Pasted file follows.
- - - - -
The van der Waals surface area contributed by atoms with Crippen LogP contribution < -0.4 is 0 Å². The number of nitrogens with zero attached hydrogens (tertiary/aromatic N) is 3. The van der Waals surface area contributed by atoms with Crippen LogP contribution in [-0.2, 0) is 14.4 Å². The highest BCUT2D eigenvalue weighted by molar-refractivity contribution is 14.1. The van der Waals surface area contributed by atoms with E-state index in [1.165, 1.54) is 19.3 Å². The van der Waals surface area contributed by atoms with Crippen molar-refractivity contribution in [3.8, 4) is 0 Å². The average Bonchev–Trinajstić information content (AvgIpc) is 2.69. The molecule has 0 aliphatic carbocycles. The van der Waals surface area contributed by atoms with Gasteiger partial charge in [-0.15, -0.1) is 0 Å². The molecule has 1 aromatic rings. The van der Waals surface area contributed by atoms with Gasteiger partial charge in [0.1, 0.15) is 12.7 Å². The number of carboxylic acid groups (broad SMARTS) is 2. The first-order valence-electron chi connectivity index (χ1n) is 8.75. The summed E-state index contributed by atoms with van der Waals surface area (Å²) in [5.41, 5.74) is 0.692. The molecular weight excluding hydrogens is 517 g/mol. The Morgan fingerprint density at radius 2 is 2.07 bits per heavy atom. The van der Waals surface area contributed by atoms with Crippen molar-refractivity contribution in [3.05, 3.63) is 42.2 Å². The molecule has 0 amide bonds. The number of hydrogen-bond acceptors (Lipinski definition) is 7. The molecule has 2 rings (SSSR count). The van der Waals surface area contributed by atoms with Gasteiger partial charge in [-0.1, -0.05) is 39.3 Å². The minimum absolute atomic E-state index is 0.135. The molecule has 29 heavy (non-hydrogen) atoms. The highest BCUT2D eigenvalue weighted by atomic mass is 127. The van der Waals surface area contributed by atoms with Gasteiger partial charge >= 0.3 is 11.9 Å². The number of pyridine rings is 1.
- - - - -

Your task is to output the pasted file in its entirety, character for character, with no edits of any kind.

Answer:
The van der Waals surface area contributed by atoms with Crippen LogP contribution < -0.4 is 0 Å². The number of nitrogens with zero attached hydrogens (tertiary/aromatic N) is 3. The van der Waals surface area contributed by atoms with Crippen LogP contribution in [-0.2, 0) is 14.4 Å². The highest BCUT2D eigenvalue weighted by molar-refractivity contribution is 14.1. The van der Waals surface area contributed by atoms with E-state index in [1.165, 1.54) is 19.3 Å². The van der Waals surface area contributed by atoms with Crippen molar-refractivity contribution in [3.8, 4) is 0 Å². The average Bonchev–Trinajstić information content (AvgIpc) is 2.69. The molecule has 0 aliphatic carbocycles. The van der Waals surface area contributed by atoms with Gasteiger partial charge in [-0.15, -0.1) is 0 Å². The molecule has 1 aromatic rings. The van der Waals surface area contributed by atoms with Gasteiger partial charge in [0.1, 0.15) is 12.7 Å². The number of carboxylic acid groups (broad SMARTS) is 2. The first-order valence-electron chi connectivity index (χ1n) is 8.75. The summed E-state index contributed by atoms with van der Waals surface area (Å²) in [5.41, 5.74) is 0.692. The molecular weight excluding hydrogens is 517 g/mol. The Morgan fingerprint density at radius 2 is 2.07 bits per heavy atom. The van der Waals surface area contributed by atoms with Crippen molar-refractivity contribution in [3.05, 3.63) is 42.2 Å². The molecule has 0 amide bonds. The number of hydrogen-bond acceptors (Lipinski definition) is 7. The molecule has 2 rings (SSSR count). The van der Waals surface area contributed by atoms with Gasteiger partial charge in [-0.1, -0.05) is 39.3 Å². The minimum absolute atomic E-state index is 0.135. The molecule has 29 heavy (non-hydrogen) atoms. The highest BCUT2D eigenvalue weighted by atomic mass is 127. The van der Waals surface area contributed by atoms with Gasteiger partial charge >= 0.3 is 11.9 Å². The number of pyridine rings is 1.